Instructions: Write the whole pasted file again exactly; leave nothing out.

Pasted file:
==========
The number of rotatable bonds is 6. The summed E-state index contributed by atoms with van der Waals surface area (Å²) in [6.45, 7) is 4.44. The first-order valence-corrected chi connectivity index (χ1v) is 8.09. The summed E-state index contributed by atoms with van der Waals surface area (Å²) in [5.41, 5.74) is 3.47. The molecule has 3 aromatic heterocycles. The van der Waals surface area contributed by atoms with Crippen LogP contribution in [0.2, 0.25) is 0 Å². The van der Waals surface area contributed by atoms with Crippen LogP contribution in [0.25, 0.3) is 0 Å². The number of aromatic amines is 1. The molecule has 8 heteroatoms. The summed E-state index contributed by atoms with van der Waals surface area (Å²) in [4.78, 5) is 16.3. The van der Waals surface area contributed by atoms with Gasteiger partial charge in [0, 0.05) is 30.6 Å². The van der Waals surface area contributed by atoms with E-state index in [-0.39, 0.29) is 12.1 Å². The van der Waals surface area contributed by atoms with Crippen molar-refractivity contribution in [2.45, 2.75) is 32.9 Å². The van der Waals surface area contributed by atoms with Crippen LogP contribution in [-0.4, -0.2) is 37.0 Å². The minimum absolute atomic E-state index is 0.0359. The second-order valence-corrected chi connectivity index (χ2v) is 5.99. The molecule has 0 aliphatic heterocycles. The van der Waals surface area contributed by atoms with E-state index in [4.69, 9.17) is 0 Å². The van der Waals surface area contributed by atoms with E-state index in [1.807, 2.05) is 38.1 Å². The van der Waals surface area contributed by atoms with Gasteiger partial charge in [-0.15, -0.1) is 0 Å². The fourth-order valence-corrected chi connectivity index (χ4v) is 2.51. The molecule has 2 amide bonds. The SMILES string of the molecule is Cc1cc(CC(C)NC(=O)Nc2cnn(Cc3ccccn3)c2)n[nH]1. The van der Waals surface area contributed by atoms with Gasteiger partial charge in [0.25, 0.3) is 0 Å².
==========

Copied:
The number of rotatable bonds is 6. The summed E-state index contributed by atoms with van der Waals surface area (Å²) in [6.45, 7) is 4.44. The first-order valence-corrected chi connectivity index (χ1v) is 8.09. The summed E-state index contributed by atoms with van der Waals surface area (Å²) in [5.41, 5.74) is 3.47. The molecule has 3 aromatic heterocycles. The van der Waals surface area contributed by atoms with Crippen LogP contribution in [0.2, 0.25) is 0 Å². The van der Waals surface area contributed by atoms with Crippen LogP contribution in [0.25, 0.3) is 0 Å². The number of aromatic amines is 1. The molecule has 8 heteroatoms. The summed E-state index contributed by atoms with van der Waals surface area (Å²) in [4.78, 5) is 16.3. The van der Waals surface area contributed by atoms with Gasteiger partial charge in [0, 0.05) is 30.6 Å². The van der Waals surface area contributed by atoms with E-state index in [-0.39, 0.29) is 12.1 Å². The van der Waals surface area contributed by atoms with Crippen molar-refractivity contribution in [2.45, 2.75) is 32.9 Å². The van der Waals surface area contributed by atoms with Crippen LogP contribution in [-0.4, -0.2) is 37.0 Å². The minimum absolute atomic E-state index is 0.0359. The second-order valence-corrected chi connectivity index (χ2v) is 5.99. The molecule has 0 aliphatic heterocycles. The van der Waals surface area contributed by atoms with E-state index in [4.69, 9.17) is 0 Å². The van der Waals surface area contributed by atoms with E-state index in [1.807, 2.05) is 38.1 Å². The van der Waals surface area contributed by atoms with Gasteiger partial charge in [-0.15, -0.1) is 0 Å². The fourth-order valence-corrected chi connectivity index (χ4v) is 2.51. The molecule has 2 amide bonds. The SMILES string of the molecule is Cc1cc(CC(C)NC(=O)Nc2cnn(Cc3ccccn3)c2)n[nH]1. The van der Waals surface area contributed by atoms with Gasteiger partial charge in [0.25, 0.3) is 0 Å².